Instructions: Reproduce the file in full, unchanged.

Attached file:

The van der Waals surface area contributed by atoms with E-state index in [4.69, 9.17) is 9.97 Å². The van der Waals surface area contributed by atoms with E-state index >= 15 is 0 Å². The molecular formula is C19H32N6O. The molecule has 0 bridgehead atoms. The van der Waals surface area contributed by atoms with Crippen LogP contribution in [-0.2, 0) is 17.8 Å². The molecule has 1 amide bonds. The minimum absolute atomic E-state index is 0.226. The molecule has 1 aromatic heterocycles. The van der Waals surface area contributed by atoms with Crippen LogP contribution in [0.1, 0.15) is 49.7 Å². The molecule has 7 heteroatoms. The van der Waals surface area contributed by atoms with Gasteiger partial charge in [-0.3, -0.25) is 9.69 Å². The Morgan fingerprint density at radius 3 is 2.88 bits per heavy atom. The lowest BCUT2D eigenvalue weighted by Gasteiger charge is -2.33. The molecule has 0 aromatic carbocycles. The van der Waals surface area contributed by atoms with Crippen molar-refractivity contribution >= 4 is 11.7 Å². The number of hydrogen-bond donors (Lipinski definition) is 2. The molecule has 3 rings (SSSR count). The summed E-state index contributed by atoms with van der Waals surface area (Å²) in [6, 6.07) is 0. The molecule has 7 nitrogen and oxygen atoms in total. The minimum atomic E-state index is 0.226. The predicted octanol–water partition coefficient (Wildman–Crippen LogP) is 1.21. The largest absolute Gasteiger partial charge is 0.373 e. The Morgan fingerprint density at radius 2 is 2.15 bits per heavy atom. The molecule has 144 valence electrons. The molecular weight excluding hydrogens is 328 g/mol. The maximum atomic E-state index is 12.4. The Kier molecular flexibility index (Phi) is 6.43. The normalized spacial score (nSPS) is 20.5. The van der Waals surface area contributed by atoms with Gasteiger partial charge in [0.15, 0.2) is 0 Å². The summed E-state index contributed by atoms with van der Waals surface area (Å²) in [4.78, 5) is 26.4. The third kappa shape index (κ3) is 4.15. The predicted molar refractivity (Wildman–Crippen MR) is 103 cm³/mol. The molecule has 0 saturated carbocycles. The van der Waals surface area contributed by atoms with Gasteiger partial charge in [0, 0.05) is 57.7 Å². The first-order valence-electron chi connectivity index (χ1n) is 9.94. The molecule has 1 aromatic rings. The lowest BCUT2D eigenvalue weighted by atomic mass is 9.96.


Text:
The van der Waals surface area contributed by atoms with E-state index in [4.69, 9.17) is 9.97 Å². The van der Waals surface area contributed by atoms with E-state index >= 15 is 0 Å². The molecular formula is C19H32N6O. The molecule has 0 bridgehead atoms. The van der Waals surface area contributed by atoms with Crippen LogP contribution in [-0.2, 0) is 17.8 Å². The molecule has 1 amide bonds. The minimum absolute atomic E-state index is 0.226. The molecule has 1 aromatic heterocycles. The van der Waals surface area contributed by atoms with Crippen LogP contribution in [0.1, 0.15) is 49.7 Å². The molecule has 7 heteroatoms. The van der Waals surface area contributed by atoms with Gasteiger partial charge in [-0.3, -0.25) is 9.69 Å². The Morgan fingerprint density at radius 3 is 2.88 bits per heavy atom. The lowest BCUT2D eigenvalue weighted by Gasteiger charge is -2.33. The molecule has 0 aromatic carbocycles. The van der Waals surface area contributed by atoms with Crippen molar-refractivity contribution >= 4 is 11.7 Å². The number of hydrogen-bond donors (Lipinski definition) is 2. The molecule has 3 rings (SSSR count). The summed E-state index contributed by atoms with van der Waals surface area (Å²) in [6, 6.07) is 0. The molecule has 7 nitrogen and oxygen atoms in total. The minimum atomic E-state index is 0.226. The predicted octanol–water partition coefficient (Wildman–Crippen LogP) is 1.21. The largest absolute Gasteiger partial charge is 0.373 e. The Morgan fingerprint density at radius 2 is 2.15 bits per heavy atom. The molecule has 144 valence electrons. The molecular weight excluding hydrogens is 328 g/mol. The maximum atomic E-state index is 12.4. The Kier molecular flexibility index (Phi) is 6.43. The normalized spacial score (nSPS) is 20.5. The van der Waals surface area contributed by atoms with Gasteiger partial charge in [0.15, 0.2) is 0 Å². The summed E-state index contributed by atoms with van der Waals surface area (Å²) in [4.78, 5) is 26.4. The third kappa shape index (κ3) is 4.15. The predicted molar refractivity (Wildman–Crippen MR) is 103 cm³/mol. The molecule has 0 saturated carbocycles. The van der Waals surface area contributed by atoms with Gasteiger partial charge in [0, 0.05) is 57.7 Å². The first-order valence-electron chi connectivity index (χ1n) is 9.94. The molecule has 1 aromatic rings. The lowest BCUT2D eigenvalue weighted by atomic mass is 9.96.